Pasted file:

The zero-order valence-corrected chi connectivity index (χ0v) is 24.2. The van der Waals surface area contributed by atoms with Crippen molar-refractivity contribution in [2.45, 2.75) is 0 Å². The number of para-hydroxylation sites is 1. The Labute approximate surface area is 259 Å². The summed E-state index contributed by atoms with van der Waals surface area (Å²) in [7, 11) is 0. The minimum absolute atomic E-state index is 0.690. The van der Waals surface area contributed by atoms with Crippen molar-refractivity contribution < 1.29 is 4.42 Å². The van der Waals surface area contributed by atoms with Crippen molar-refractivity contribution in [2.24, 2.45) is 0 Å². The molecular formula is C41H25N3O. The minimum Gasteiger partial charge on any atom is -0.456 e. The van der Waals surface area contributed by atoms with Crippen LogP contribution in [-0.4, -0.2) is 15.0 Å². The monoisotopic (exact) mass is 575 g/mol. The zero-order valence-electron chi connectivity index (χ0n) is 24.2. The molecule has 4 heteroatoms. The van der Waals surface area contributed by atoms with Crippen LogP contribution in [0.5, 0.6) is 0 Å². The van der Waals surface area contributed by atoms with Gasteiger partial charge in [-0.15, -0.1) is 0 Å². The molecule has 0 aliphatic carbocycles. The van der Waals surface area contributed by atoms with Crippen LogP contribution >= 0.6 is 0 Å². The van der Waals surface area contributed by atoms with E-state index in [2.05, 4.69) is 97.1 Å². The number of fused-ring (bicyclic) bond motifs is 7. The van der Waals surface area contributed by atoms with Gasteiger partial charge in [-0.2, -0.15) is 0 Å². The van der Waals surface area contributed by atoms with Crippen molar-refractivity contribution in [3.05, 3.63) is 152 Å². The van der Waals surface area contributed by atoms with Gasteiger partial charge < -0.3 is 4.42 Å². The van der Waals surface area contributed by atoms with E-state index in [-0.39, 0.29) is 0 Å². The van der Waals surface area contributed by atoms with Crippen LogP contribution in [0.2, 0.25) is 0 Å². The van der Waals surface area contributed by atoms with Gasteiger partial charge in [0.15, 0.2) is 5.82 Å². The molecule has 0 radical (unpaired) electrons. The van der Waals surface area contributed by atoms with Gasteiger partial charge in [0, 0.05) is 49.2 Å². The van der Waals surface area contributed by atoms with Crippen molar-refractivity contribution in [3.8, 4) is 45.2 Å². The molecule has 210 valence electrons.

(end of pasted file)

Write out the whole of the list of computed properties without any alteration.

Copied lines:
The zero-order valence-corrected chi connectivity index (χ0v) is 24.2. The van der Waals surface area contributed by atoms with Crippen molar-refractivity contribution in [2.45, 2.75) is 0 Å². The number of para-hydroxylation sites is 1. The Labute approximate surface area is 259 Å². The summed E-state index contributed by atoms with van der Waals surface area (Å²) in [7, 11) is 0. The minimum absolute atomic E-state index is 0.690. The van der Waals surface area contributed by atoms with Crippen molar-refractivity contribution < 1.29 is 4.42 Å². The van der Waals surface area contributed by atoms with Crippen molar-refractivity contribution in [2.24, 2.45) is 0 Å². The molecular formula is C41H25N3O. The minimum Gasteiger partial charge on any atom is -0.456 e. The van der Waals surface area contributed by atoms with Crippen LogP contribution in [-0.4, -0.2) is 15.0 Å². The monoisotopic (exact) mass is 575 g/mol. The zero-order valence-electron chi connectivity index (χ0n) is 24.2. The molecule has 4 heteroatoms. The van der Waals surface area contributed by atoms with Crippen LogP contribution in [0.5, 0.6) is 0 Å². The van der Waals surface area contributed by atoms with Gasteiger partial charge in [-0.15, -0.1) is 0 Å². The molecule has 0 aliphatic carbocycles. The van der Waals surface area contributed by atoms with Crippen LogP contribution >= 0.6 is 0 Å². The van der Waals surface area contributed by atoms with E-state index in [2.05, 4.69) is 97.1 Å². The number of fused-ring (bicyclic) bond motifs is 7. The van der Waals surface area contributed by atoms with Gasteiger partial charge in [-0.2, -0.15) is 0 Å². The van der Waals surface area contributed by atoms with Crippen molar-refractivity contribution in [3.05, 3.63) is 152 Å². The van der Waals surface area contributed by atoms with Gasteiger partial charge < -0.3 is 4.42 Å². The van der Waals surface area contributed by atoms with E-state index in [-0.39, 0.29) is 0 Å². The van der Waals surface area contributed by atoms with Crippen LogP contribution in [0.2, 0.25) is 0 Å². The van der Waals surface area contributed by atoms with Gasteiger partial charge in [0.15, 0.2) is 5.82 Å². The molecule has 0 radical (unpaired) electrons. The van der Waals surface area contributed by atoms with Gasteiger partial charge in [0, 0.05) is 49.2 Å². The van der Waals surface area contributed by atoms with Crippen molar-refractivity contribution in [3.8, 4) is 45.2 Å². The molecule has 210 valence electrons.